Tuesday, May 17, 2011

Queen Victoria, Colonialism, and The Rains Came (1939)

YAM has elected to host any unofficial entries to the 1939 blogathon through its site (thanks guys!). I didn't hear about the venture in time to officially apply but as a veritable milestone year in film I still wanted to join in the fun. No offence meant to the cool cats in CMBA, we play in our corner of the sandbox in peace. As the film I have elected to write about has already been reviewed it seems only fair to provide a link as I'm not trying to steal anyones thunder.

Such a turn of phrase is also appropriate for a discussion of a film famous for special effects. In that oft cited banner year The Rains Came beat out heavy hitters like Gone With the Wind and The Wizard of Oz, new fangled technicolor marvels, for the special effects Oscar.

Even the first credit showcases a technical mastery as the title melts from the screen

The Rains Came takes place in Ranchipur in the year 1938. It stars Myrna Loy as a different kind of lady whose trademark flipped nose remains stuck in the air through most of the film, George Brent as resident bad boy, and Tyrone Power as an 'Indian' doctor too involved with his work to take much notice of the blatant advances of Loy. I say 'Indian' because for Hollywood in a certain period that meant placing Power in a turban and giving him a little extra spray tan.

I find it interesting that Myrna Loy's brief account of the film in her autobiography includes this account of Power's character, as it is written with a kind of elementalism and poetry often associated with Indian culture.
"He used to invent games for us to play on the set, just to keep my mind off other things. "If you weren't who you are," he asked, "what would you like to be?"
"I haven't the slightest idea," I replied. "Do you know what you'd like to be if you weren't Ty?"
He made a graceful sweeping gesture with his hands: "I would like to be the wind, so I could be light and free and be anywhere I want at any time. I could go all around the world and look in people's windows and share their joys and sorrows. "When he died, that's all I could think of. I said to myself, "Well, all right, he's the wind."
-From Being and Becoming by Myrna Loy
Other elements aren't quite as poetic, with characters including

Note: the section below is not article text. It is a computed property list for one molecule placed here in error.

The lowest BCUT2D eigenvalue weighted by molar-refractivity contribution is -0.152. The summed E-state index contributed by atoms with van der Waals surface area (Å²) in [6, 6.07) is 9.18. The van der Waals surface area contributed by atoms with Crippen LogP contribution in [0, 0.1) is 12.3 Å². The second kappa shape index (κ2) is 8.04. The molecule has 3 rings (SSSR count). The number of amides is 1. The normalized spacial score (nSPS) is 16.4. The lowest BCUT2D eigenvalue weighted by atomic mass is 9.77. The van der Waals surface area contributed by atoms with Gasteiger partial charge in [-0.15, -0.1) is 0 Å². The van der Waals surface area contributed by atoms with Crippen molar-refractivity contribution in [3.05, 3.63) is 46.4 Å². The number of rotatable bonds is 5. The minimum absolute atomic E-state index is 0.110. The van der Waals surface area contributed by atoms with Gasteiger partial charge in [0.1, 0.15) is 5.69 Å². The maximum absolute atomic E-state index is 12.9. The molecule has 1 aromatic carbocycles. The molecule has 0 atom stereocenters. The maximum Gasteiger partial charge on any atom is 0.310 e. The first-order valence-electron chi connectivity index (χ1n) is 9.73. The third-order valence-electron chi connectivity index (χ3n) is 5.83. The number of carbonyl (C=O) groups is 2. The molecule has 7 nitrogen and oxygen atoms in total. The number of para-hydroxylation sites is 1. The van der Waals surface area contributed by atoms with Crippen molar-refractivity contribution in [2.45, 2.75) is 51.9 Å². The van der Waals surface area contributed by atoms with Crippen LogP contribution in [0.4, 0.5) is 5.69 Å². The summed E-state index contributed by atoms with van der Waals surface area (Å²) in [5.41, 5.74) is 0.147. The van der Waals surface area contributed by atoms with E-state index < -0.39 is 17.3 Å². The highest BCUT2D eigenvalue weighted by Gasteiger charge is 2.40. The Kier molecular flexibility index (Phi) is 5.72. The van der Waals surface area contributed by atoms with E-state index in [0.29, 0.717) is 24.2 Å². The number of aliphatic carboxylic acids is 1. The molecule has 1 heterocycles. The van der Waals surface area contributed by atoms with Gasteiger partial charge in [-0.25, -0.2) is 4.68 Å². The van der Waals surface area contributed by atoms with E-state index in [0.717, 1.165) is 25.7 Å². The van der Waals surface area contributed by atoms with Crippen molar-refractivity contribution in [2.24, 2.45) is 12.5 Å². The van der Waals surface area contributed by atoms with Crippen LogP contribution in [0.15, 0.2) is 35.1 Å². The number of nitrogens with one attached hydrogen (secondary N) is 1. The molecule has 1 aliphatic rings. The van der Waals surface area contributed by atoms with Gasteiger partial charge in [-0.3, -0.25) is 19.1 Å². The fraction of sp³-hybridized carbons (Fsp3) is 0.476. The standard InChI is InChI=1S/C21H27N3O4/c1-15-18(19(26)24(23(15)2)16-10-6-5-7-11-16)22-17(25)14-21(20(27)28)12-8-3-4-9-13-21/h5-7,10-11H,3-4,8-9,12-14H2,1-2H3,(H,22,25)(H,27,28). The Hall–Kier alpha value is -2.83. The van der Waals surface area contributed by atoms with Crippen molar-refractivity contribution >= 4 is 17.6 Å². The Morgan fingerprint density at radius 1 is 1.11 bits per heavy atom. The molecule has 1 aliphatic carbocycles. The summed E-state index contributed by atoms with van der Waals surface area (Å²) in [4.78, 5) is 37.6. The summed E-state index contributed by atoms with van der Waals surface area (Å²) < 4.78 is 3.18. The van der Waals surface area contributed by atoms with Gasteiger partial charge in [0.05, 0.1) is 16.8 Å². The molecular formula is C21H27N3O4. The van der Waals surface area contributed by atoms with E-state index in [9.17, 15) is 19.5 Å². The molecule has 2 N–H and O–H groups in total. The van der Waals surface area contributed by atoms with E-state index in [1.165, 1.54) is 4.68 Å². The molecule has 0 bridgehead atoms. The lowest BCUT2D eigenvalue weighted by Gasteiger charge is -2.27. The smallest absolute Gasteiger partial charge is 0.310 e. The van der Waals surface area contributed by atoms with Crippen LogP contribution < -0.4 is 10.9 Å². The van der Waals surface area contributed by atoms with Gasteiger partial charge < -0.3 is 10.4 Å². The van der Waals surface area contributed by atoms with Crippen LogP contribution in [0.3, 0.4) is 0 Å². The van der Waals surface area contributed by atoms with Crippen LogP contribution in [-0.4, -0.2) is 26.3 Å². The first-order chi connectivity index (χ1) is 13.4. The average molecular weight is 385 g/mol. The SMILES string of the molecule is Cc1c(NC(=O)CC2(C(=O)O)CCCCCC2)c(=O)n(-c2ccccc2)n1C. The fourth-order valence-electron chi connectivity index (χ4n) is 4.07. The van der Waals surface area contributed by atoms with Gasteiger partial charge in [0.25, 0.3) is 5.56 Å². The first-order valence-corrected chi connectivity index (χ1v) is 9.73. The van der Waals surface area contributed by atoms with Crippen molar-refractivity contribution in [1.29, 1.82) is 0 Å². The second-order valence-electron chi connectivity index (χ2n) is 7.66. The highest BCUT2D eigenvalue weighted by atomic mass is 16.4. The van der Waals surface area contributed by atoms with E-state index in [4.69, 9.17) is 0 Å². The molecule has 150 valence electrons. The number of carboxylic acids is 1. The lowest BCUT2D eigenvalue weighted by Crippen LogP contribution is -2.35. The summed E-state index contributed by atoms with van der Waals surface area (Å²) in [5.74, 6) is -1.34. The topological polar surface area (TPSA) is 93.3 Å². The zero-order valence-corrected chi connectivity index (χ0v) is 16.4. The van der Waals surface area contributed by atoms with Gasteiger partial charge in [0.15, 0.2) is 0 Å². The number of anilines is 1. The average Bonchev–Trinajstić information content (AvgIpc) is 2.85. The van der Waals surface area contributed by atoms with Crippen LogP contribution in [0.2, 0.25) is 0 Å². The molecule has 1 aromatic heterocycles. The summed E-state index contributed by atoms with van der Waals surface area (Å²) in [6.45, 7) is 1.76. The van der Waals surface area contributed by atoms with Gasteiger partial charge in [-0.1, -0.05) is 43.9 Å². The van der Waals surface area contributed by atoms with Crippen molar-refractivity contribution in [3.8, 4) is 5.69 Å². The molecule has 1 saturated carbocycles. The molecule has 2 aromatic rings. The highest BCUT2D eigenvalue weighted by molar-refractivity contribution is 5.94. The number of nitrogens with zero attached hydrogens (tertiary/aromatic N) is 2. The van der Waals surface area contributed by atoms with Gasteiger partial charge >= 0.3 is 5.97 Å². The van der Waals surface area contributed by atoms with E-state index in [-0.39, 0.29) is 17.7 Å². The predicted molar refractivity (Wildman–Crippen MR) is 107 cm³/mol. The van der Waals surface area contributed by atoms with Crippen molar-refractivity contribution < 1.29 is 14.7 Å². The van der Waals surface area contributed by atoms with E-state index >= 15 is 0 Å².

Nigel Bruce as Smug British Jackass #1

Famous Russian Actress Maria Ouspenskaya as the Maharani, another victim of Snookie Orange Glow

Monkeys! And other native elements of the simple minded and affable variety

The reason this film is generally discussed is the tremendous rain and earthquake sequences where gallons of water gush over bridges, buildings, and people without prejudice.

Yet another film that confirms my preference for an industry pre-CGI

Other elements given less notice but worth mentioning are lighting and sound, which were made doubly difficult in the ways they had to factor in the tremendous weather. Sound in the necessity to balance the dialogue with a downpour, and lighting especially in effects meant to produce lightning and an overall gloomy atmosphere.

Candle/Lighter shots are particularly difficult as they have to give the impression of a single light source that must be timed to go out at the exact moment Myrna Loy gives a huff

While the effects are amazing, in my second viewing of this film the greater part of my attention was paid to the strange politics. On the one hand it criticizes the Raj and British expats as pompous and obscene, a thread that diminishes and is ultimately extinguished in the main character arcs of the film. With this in mind I have to bring in who in my view is the most important player in the film.

Queen Victoria.

While only a mere statue her importance is a symbolic one, and in her lies the central message of the film. You might have first noticed her presence in the background of one of the stills above, centrally framed behind the monkeys. It seems fitting that in this first sequence Brent takes out a sling shot and tries to scatter the native pests while Victoria remains serene and unwavering in the background.

She remains a central figure in the only patriotic speech in the film, the only instance that blatantly admits any knowledge of current events. George Brent's remarks are as follows: